Individuals with multiple chemical sensitivities and electromagnetic sensitivities who submitted written comments and/or attended the public information meetings on the draft final rule, requested that the Access Board include provisions in the final rule to make buildings and facilities accessible for them.
The Board has not included such provisions in their rules, but they have taken the commentary very seriously and acted upon it. As stated in the Background for its Final Rule Americans with Disabilities Act (ADA) Accessibility Guidelines for Buildings and Facilities; Recreation Facilities
"The Board recognizes that multiple chemical sensitivities and electromagnetic sensitivities may be considered disabilities under the ADA if they so severely impair the neurological, respiratory or other functions of an individual that it substantially limits one or more of the individual's major life activities. The Board plans to closely examine the needs of this population, and undertake activities that address accessibility issues for these individuals.
The Board plans to develop technical assistance materials on best practices for accommodating individuals with multiple chemical sensitivities and electromagnetic sensitivities. The Board also plans to sponsor a project on indoor environmental quality. In this project, the Board will bring together building owners, architects, building product manufacturers, model code and standard-setting organizations, individuals with multiple chemical sensitivities and electromagnetic sensitivities, and other individuals. This group will examine building design and construction issues that affect the indoor environment, and develop an action plan that can be used to reduce the level of chemicals and electromagnetic fields in the built environment."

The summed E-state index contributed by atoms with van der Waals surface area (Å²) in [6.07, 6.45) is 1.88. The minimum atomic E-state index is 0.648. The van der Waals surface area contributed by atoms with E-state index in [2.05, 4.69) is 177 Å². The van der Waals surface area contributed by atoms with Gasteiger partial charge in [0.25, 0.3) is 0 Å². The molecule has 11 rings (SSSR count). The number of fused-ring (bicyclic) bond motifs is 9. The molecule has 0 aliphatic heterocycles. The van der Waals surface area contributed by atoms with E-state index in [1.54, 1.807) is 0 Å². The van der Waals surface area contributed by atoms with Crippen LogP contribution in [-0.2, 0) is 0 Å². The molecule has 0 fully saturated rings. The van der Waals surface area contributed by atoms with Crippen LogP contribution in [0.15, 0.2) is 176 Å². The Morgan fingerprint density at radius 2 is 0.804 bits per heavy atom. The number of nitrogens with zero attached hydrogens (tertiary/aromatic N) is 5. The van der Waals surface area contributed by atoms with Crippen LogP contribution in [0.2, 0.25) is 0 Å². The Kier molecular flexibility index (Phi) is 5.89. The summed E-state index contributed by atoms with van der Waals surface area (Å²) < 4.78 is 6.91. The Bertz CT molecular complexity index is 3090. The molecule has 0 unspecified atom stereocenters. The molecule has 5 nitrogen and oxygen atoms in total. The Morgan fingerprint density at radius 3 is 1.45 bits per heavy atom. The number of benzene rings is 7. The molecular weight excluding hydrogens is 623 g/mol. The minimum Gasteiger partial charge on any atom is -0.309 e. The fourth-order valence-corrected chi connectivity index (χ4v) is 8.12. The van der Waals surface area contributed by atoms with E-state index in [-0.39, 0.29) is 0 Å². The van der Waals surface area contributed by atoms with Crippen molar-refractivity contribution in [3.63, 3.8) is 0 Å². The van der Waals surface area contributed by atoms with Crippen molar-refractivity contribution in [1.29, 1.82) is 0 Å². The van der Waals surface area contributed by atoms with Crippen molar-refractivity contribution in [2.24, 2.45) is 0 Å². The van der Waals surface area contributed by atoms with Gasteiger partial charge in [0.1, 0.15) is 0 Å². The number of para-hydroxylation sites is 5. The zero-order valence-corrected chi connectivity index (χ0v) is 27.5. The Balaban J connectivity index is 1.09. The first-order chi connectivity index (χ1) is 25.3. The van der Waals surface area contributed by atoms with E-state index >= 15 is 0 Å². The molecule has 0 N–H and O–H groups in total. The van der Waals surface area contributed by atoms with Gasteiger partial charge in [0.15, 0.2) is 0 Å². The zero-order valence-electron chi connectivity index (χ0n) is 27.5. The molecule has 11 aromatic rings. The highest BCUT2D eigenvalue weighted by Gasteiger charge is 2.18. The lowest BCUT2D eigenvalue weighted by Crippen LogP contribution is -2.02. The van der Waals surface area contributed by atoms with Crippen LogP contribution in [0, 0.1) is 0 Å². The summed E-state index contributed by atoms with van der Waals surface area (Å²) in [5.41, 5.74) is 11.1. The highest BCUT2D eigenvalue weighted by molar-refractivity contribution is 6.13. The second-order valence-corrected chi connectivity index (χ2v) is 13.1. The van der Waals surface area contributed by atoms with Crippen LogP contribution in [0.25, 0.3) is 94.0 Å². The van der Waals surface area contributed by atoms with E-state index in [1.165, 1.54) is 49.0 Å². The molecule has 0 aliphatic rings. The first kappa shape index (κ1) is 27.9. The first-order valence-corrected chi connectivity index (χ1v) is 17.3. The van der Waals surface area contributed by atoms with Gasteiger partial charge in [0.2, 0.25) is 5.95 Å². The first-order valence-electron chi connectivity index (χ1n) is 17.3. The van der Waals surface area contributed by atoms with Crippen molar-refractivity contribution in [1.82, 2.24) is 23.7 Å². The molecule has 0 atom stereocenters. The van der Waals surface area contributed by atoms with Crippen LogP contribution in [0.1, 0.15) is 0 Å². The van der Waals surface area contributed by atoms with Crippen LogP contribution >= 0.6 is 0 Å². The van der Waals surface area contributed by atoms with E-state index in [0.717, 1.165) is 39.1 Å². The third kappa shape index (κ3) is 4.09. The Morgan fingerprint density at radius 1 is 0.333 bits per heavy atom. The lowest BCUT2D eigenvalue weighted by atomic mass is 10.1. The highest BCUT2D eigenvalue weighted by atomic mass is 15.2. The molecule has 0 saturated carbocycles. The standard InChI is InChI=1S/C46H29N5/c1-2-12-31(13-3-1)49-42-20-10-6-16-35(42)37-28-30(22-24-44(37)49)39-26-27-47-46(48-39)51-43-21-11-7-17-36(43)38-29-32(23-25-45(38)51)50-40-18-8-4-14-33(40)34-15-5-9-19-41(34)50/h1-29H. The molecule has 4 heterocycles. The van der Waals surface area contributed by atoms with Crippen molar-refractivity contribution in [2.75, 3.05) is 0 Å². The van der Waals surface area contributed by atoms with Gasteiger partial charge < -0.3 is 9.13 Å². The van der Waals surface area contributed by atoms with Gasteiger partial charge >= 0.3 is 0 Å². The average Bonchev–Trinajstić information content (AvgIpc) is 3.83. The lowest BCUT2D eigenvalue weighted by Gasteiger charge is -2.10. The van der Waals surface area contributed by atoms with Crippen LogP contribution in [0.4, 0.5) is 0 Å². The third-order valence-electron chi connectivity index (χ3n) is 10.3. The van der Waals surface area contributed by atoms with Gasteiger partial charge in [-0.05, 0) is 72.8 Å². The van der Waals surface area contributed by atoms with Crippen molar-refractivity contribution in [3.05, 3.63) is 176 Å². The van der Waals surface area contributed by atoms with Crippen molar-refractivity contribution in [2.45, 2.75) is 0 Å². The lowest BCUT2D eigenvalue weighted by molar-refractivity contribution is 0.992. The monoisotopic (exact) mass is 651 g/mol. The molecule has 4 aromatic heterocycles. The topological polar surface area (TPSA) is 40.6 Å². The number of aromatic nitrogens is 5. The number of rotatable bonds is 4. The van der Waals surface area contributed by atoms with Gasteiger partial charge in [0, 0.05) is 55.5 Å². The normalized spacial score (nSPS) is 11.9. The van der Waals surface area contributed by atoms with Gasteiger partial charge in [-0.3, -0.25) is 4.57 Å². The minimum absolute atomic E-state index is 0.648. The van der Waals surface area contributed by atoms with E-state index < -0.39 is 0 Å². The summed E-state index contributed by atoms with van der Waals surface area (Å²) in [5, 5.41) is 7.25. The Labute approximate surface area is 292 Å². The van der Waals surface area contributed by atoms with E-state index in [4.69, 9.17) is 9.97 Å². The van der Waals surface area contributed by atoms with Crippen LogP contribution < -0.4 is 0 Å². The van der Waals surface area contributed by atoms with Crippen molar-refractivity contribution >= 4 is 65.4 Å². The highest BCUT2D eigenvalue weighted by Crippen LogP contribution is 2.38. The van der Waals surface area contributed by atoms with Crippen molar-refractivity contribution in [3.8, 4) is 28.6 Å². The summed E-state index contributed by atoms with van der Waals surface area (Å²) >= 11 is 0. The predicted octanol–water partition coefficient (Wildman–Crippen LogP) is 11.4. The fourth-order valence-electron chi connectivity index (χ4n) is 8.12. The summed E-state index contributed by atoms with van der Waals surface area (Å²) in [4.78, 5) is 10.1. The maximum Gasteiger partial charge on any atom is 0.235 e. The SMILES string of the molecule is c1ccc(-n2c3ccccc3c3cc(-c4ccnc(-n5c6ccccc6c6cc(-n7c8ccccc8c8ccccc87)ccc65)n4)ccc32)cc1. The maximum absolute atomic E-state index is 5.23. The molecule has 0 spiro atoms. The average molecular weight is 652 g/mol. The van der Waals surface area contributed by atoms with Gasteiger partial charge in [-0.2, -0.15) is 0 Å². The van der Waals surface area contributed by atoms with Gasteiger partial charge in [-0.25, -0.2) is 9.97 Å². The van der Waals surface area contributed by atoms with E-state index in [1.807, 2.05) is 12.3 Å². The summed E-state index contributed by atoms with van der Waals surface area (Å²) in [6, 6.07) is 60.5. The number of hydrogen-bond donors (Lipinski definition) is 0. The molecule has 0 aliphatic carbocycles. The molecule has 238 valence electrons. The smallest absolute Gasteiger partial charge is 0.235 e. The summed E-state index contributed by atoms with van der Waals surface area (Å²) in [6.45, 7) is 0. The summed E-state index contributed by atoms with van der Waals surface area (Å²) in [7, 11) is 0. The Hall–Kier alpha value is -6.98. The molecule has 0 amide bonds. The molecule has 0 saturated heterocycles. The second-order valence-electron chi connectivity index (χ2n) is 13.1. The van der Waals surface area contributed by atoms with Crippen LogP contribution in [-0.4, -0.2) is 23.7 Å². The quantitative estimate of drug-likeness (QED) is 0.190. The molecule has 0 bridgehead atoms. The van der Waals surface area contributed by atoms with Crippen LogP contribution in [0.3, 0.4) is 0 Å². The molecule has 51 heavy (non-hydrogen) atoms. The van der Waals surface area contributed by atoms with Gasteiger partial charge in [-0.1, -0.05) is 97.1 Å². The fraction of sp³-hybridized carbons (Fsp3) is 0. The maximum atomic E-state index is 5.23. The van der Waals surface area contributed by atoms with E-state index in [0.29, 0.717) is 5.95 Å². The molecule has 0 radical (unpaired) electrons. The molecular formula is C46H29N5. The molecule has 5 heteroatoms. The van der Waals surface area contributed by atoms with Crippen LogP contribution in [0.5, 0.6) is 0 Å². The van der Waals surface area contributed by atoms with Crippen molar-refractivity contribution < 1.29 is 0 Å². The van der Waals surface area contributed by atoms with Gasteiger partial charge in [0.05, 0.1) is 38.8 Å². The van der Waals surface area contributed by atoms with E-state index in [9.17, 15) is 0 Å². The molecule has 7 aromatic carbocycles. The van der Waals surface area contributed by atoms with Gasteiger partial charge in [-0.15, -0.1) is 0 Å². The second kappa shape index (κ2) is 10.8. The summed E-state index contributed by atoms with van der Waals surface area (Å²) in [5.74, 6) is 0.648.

This report and the recommendations included within are a direct outgrowth from that public comment process. The Access Board contracted with the National Institute of Building Sciences (NIBS) to establish this Indoor Environmental Quality Project as a first step in implementing that action plan.
A broad and distinguished Steering Committee was established and met in January 2004 in Bethesda, Maryland, to review the project objectives. Subsequently four task teams (committees) were established to address specific issues in buildings related to Operations & Maintenance, Cleaner Air Rooms, Design and Construction, and Products and Materials. The following reports from these four committees offer recommendations for improving IEQ in buildings. They also list valuable resources and references to allow readers to investigate the pertinent issues in greater depth. The focus of the project was on commercial and public buildings, but many of the issues addressed and recommendations offered are applicable in residential settings.